University of Miami

Miami Hurricanes linemen shoulder the blame for defeat

Jon Feliciano has manned the University of Miami’s offensive line for more than three years.

But not until now has he blamed the linemen for a loss.

“We lost the game for our team,” left guard Feliciano said Wednesday, the first day the Hurricanes practiced after losing 31-13 at Louisville on Monday night — and only three days before the home opener against Florida A&M. “That’s the first time since I’ve been here that I think we were the reason we lost.”

The Hurricanes (0-1, 0-1 Atlantic Coast Conference) gained 244 total yards Monday but only 70 on the ground as the Cardinals stacked the box with eight and nine defenders. True freshman quarterback Brad Kaaya was hurried several times and sacked twice. The Canes, who averaged 2.4 yards a carry and converted 1 of 13 third-down attempts, knew what was coming, Feliciano and center Shane McDermott said. They just couldn’t stop it.

The two linemen blamed poor communication along the line and some deficient technical skills.

“It needs to be better, obviously,” Feliciano said of the faulty communication that was sometimes not fast enough and other times not echoed properly. “There were times when we were slow and we couldn’t change the protection or we couldn’t get everything communicated out — a couple times while he got hit,” he said of Kaaya. “The whole process has to be faster.”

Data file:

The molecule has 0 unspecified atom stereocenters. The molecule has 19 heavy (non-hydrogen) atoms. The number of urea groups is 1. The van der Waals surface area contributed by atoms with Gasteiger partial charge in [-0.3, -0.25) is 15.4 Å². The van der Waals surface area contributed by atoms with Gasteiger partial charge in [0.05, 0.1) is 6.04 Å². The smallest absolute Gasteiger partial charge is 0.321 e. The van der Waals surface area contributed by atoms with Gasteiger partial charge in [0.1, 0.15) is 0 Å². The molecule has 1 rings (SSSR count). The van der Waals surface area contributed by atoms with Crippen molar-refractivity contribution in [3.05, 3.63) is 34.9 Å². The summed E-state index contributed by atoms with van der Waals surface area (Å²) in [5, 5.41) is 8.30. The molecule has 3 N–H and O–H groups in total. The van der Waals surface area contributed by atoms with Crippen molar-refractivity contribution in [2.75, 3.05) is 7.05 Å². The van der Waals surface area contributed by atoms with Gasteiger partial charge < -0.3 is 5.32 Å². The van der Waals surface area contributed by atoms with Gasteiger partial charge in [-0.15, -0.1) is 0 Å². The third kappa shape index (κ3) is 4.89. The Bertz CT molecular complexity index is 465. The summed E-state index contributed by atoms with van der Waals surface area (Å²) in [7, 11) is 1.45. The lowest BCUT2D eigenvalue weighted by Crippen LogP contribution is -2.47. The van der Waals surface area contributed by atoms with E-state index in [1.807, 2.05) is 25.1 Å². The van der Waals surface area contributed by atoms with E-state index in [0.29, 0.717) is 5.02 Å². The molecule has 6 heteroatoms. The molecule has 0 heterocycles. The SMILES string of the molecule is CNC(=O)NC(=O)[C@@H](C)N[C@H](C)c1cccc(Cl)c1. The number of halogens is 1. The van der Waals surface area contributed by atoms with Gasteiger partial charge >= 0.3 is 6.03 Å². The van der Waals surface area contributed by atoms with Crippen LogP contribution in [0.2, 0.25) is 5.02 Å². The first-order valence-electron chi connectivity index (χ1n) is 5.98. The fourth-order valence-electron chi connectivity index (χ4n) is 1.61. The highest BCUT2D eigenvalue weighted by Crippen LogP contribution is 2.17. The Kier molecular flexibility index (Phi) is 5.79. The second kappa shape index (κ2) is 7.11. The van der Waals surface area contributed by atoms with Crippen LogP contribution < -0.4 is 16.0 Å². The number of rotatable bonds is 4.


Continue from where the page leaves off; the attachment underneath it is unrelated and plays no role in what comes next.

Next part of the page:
True freshman receiver Braxton Berrios, one of the bright spots for Miami on Monday, said the entire offense needs to improve. “Everything — you name it,” Berrios said Wednesday. “We have a lot of work to do.”

Berrios said of the offensive line, “They did some good things. They got a lot of things right. But, you know, the four out of the five can get it right and the fifth can get it wrong and it’s a busted play. They’ll get it. I’m not too concerned.”

With 6-6, 322-pound junior Ereck Flowers at left tackle, the left side is dominant. The right side, with sophomore Taylor Gadbois making his first start at right tackle and sophomore Danny Isidora his first start at right guard, is the least experienced. But the starting five at Louisville played the entire game.

“We never got in sync with each other,’’ Feliciano said. “That’s probably why we didn’t sub.”

Feliciano said the adjustments made were minimal because the linemen knew what was coming. “Maybe small ones,” he said. “Nothing too big.’’

Both McDermott and Feliciano said Kaaya, who completed 17 of 29 passes with a touchdown and two interceptions, is not to blame.

“He took a lot of hits and he got right back up and that really impressed me,” McDermott said. “He did a great job communicating with us. I’m not mad at Brad. I’m not blaming Brad at all. It’s on the offensive line for this game.”

When asked McDermott about offensive line coach Art Kehoe coaching upstairs from the box instead of being on the field, the center said Kehoe relayed information to a graduate assistant “through the headphones.” The GA communicated the information to the players.

McDermott was asked how the line could fix the problems.

“Just going over the film, over-exaggerating communication during practice, making sure we have all our technique down, working with each other a little more, really working on having calls and echoing the calls from the guard to the tackle and stuff like that,” he said.

Technically, the Canes played with their pad level too high, McDermott said.

“We needed to play a little lower,” he said. “We’re going to get that right. We’re going to get on the sled, we’re going to get under the chute. We’re just going to make a big emphasis this week of staying low and hitting low and driving of the ball.

“We need to tighten up and execute better as a unit.”

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